We won't proselytize once again just how much better Detroit deep-dish pizza is than Chicago's Sahara-dry brick of crust hollowed out just enough to pour in a tepid pool of marinara sauce. It totally is, but that's not why we're here.
Detroit deep-dish pizza is as much a reflection of Detroit as it is a revelation in pizza. And sure, most outsiders don't understand it, but Detroiters don't need the validation of outsiders to know what a good thing they've got going on right here. It may be stubborn in its resistance to the typical pizza form, playing fast and loose with the concept of "toppings" and the "order" in which they go on, but its uncompromising individualism is part of what makes it so damn enjoyable. Detroit is its deep-dish pizza, and the deep-dish pizza is Detroit.
And so we're here to pay homage to that most superior of deep-dish pizzas, the deep-dish pizza to which all other so-called "deep dish" pizzas aspire to: Detroit deep dish.
First, it starts with a little bit of automotive history. Detroit might be its deep-dish pizza, but it is even more so the Motor City, and many local innovations over the past century are directly born from its automotive roots. Like our neighborhood-skewering freeways and vast swathes of parking lots. (No one said all innovation was inherently good.)
And so it is that, in 1946, Gus Guerra was looking to add new menu items to his struggling neighborhood bar, Buddy's Rendezvous at 6 Mile and Conant, and acquired a few unused blue steel (not the Zoolander pose, the grade of steel) industrial utility trays from a friend who worked at a factory.
He thought the lipped trays would make a good Sicilian-style pizza, despite their rectangular shape. He happened to be right: all of the characteristics that make Detroit deep-dish pizza distinctively itself are the result of the heavy trays, similar to cast iron skillets, used to bake them. The crunchy exterior crust soaked through with oil and bubbled over with caramelized cheese, the soft and airy interior crust: it's all thanks to these repurposed trays.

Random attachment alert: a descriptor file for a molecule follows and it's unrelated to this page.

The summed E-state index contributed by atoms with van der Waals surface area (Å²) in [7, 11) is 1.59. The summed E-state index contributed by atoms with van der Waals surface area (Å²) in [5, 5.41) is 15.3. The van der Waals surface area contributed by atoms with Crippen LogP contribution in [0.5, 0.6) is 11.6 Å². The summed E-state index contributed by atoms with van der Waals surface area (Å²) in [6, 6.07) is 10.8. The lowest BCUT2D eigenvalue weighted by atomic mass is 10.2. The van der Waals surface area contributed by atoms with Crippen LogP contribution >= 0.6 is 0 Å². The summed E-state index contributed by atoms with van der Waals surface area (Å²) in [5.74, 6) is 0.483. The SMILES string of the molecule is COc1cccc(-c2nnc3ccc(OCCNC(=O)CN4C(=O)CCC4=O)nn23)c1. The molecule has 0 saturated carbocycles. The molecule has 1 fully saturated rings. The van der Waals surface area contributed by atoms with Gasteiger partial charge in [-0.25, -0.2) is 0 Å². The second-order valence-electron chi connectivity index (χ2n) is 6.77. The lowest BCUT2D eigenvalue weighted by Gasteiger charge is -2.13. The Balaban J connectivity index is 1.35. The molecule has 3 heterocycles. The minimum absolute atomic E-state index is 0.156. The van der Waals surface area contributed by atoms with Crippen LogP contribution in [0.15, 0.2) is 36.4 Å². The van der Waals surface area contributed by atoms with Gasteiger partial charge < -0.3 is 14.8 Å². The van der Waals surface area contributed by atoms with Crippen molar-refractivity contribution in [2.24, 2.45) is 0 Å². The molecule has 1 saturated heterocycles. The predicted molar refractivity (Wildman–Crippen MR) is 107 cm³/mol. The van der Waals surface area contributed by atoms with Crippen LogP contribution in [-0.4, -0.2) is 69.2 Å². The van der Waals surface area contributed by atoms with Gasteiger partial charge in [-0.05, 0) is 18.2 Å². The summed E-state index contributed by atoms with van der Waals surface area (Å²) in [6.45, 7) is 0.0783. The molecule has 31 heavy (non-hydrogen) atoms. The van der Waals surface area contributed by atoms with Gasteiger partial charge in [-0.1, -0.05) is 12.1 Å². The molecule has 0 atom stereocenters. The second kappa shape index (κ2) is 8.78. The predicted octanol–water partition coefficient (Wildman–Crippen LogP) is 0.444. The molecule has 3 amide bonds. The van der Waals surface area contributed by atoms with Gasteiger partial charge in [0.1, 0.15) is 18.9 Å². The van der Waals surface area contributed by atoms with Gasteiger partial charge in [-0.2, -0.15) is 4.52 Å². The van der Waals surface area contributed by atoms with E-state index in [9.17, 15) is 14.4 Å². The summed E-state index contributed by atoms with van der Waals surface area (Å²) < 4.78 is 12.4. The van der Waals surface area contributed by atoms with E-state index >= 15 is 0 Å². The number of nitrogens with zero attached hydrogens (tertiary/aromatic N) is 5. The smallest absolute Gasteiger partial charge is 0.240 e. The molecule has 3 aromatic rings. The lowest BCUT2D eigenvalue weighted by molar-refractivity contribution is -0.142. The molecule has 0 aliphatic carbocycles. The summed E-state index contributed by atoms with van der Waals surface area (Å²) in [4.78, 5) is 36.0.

Legend gets a little shaky here, but the preferred version of local lore is that Guerra's wife Anna got the dough recipe for their signature deep-dish pizza from her Sicilian mother. The alternative story is that an old Sicilian dude named Dominic taught Guerra the "Sicilian way." Blame the omertà code of honor for the silence and subsequent speculation. Either way, Detroit deep dish's roots are in Sicily, with the unique dough, sfincione, being more akin to a focaccia than what's typically identified with pizza, which seems to be a defining characteristic about Detroit's hot take on the subject. It defies what's considered traditional.
From the Sicilian dough and the rectangular trays, the toppings go directly on top of the dough; the pizza is then piled over with high-fat, semi-soft Wisconsin brick cheese all the way to the edges of the pan, melting over the sides of the crust and caramelizing, bubbling up nice and brown on top and melting in the middle. It gets another layer of toppings after that, and, lastly, the final touch: streaks of thick red sauce over top. The result is a dense deep dish that still manages to be light and airy, packed with flavor and plenty of the coveted corner pieces to go around.